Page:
Monday, May 16, 2005

Prepone....An Indian Word?

A few days back, a roommate of mine talked about how 'prepone' is not an english word. I have used this word all my life as an opposite of postpone. My roommate's claim was interesting enough for me to google the word 'prepone'. And yes, not once on the first few pages did I find, a meaning of prepone. All I found is discussion forums, blogs and other articles which talked about that word.

Here's what an entry in the Word Fugitives said about it ..

The word 'prepone' is found in The New Oxford Dictionary of English, published 1998. It is listed as being Indian (from India) and is defined as: to bring forward to an earlier date or time. Example given: The publication date has been preponed from July to June.

People in the U.S. use words like 'advance' and 'move up' to explain the opposite of postpone. has a complete and comprehensive discussion forum on this word, and it is exciting to see what the world thinks of this word.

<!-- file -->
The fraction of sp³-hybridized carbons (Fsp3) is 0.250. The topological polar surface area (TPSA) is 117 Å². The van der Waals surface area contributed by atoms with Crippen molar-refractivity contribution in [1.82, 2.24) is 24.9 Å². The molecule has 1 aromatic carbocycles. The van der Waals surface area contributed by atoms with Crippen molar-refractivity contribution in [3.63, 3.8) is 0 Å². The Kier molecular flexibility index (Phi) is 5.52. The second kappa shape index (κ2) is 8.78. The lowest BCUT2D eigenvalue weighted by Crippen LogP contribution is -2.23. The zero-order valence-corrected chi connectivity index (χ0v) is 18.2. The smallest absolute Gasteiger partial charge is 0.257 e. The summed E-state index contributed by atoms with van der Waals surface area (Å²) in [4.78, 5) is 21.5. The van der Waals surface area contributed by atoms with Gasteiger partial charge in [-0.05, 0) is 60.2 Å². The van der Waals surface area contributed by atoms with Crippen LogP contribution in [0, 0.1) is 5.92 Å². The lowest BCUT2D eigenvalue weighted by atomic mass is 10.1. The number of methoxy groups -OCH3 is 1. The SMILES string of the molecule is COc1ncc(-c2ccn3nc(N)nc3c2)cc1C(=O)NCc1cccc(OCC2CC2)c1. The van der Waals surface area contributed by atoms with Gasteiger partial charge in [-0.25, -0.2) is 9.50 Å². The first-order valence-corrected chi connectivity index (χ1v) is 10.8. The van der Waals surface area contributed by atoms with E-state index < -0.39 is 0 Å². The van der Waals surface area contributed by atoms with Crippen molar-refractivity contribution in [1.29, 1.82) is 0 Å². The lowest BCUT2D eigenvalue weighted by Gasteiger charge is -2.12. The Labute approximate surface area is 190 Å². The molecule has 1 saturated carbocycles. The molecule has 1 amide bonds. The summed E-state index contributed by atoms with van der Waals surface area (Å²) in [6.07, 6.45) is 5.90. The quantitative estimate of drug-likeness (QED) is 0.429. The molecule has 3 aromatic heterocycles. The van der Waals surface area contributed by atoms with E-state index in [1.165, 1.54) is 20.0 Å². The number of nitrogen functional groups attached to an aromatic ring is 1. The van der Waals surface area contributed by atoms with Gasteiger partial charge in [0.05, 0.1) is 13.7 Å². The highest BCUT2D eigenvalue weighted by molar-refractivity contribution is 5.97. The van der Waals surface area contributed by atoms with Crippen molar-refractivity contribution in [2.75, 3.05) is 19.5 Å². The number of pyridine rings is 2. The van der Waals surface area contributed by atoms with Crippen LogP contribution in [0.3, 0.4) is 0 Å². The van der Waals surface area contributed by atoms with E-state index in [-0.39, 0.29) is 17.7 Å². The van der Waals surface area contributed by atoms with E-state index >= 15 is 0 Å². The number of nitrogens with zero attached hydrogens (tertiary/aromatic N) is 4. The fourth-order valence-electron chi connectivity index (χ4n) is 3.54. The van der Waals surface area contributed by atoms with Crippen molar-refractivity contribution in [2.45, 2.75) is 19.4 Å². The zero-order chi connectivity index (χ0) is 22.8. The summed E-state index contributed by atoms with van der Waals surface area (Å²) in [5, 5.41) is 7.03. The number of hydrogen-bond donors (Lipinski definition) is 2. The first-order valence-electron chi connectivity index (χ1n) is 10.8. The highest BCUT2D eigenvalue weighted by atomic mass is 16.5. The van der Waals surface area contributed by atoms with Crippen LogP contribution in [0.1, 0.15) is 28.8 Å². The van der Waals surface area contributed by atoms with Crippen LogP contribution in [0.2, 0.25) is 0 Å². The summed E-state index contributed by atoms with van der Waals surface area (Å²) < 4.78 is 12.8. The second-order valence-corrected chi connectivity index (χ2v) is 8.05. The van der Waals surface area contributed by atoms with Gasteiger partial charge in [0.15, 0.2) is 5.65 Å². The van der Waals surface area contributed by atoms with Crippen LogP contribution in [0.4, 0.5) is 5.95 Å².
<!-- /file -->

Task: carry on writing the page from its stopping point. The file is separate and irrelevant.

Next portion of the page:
It is clear that the word prepone had its origins in India. And I feel good about it. Because the word prepone ... as someone at calls unquestionably useful.


Rakesh Pai said...

Interesting post, Vikram, though I'm surprised that you didn't know the "Indianness" of this word before.

There are may such words of Indian origin that have found their way into the dictionary, some that are "adapted" due their unique meanings (like juggernaut), some due to the lack of (naming for) some concepts (like musth), and some others most likely due to its pop-factor (like ganja

I have always been interested in the etymology of words, especially if they are India-related. I didn't know you were!

Keep up the great posts!

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